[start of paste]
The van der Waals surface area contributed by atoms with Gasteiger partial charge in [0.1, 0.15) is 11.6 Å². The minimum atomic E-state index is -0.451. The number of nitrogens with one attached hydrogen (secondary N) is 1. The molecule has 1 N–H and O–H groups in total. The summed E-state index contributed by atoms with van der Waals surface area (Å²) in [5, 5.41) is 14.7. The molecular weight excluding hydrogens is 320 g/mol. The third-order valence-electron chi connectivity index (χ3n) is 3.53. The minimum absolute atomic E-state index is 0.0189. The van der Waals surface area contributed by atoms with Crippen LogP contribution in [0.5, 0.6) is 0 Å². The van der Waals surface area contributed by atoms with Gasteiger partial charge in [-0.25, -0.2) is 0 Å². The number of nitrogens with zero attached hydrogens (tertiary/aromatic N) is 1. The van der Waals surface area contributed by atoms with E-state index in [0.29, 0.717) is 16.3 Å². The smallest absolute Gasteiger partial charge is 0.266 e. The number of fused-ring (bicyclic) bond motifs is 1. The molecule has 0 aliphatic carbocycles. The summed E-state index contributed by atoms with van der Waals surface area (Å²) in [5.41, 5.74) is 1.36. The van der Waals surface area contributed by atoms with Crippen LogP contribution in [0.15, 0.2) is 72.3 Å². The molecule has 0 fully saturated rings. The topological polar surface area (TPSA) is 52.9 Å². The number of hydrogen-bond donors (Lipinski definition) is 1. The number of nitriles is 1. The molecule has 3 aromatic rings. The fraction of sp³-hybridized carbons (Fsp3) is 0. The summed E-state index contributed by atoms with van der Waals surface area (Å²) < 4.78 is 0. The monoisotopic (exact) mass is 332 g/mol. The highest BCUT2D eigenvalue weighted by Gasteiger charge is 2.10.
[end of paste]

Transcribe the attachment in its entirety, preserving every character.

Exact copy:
The van der Waals surface area contributed by atoms with Gasteiger partial charge in [0.1, 0.15) is 11.6 Å². The minimum atomic E-state index is -0.451. The number of nitrogens with one attached hydrogen (secondary N) is 1. The molecule has 1 N–H and O–H groups in total. The summed E-state index contributed by atoms with van der Waals surface area (Å²) in [5, 5.41) is 14.7. The molecular weight excluding hydrogens is 320 g/mol. The third-order valence-electron chi connectivity index (χ3n) is 3.53. The minimum absolute atomic E-state index is 0.0189. The van der Waals surface area contributed by atoms with Crippen LogP contribution in [0.5, 0.6) is 0 Å². The van der Waals surface area contributed by atoms with Gasteiger partial charge in [-0.25, -0.2) is 0 Å². The number of nitrogens with zero attached hydrogens (tertiary/aromatic N) is 1. The van der Waals surface area contributed by atoms with E-state index in [0.29, 0.717) is 16.3 Å². The smallest absolute Gasteiger partial charge is 0.266 e. The number of fused-ring (bicyclic) bond motifs is 1. The molecule has 0 aliphatic carbocycles. The summed E-state index contributed by atoms with van der Waals surface area (Å²) in [5.41, 5.74) is 1.36. The van der Waals surface area contributed by atoms with Crippen LogP contribution in [0.15, 0.2) is 72.3 Å². The molecule has 0 fully saturated rings. The topological polar surface area (TPSA) is 52.9 Å². The number of hydrogen-bond donors (Lipinski definition) is 1. The number of nitriles is 1. The molecule has 3 aromatic rings. The fraction of sp³-hybridized carbons (Fsp3) is 0. The summed E-state index contributed by atoms with van der Waals surface area (Å²) < 4.78 is 0. The monoisotopic (exact) mass is 332 g/mol. The highest BCUT2D eigenvalue weighted by Gasteiger charge is 2.10.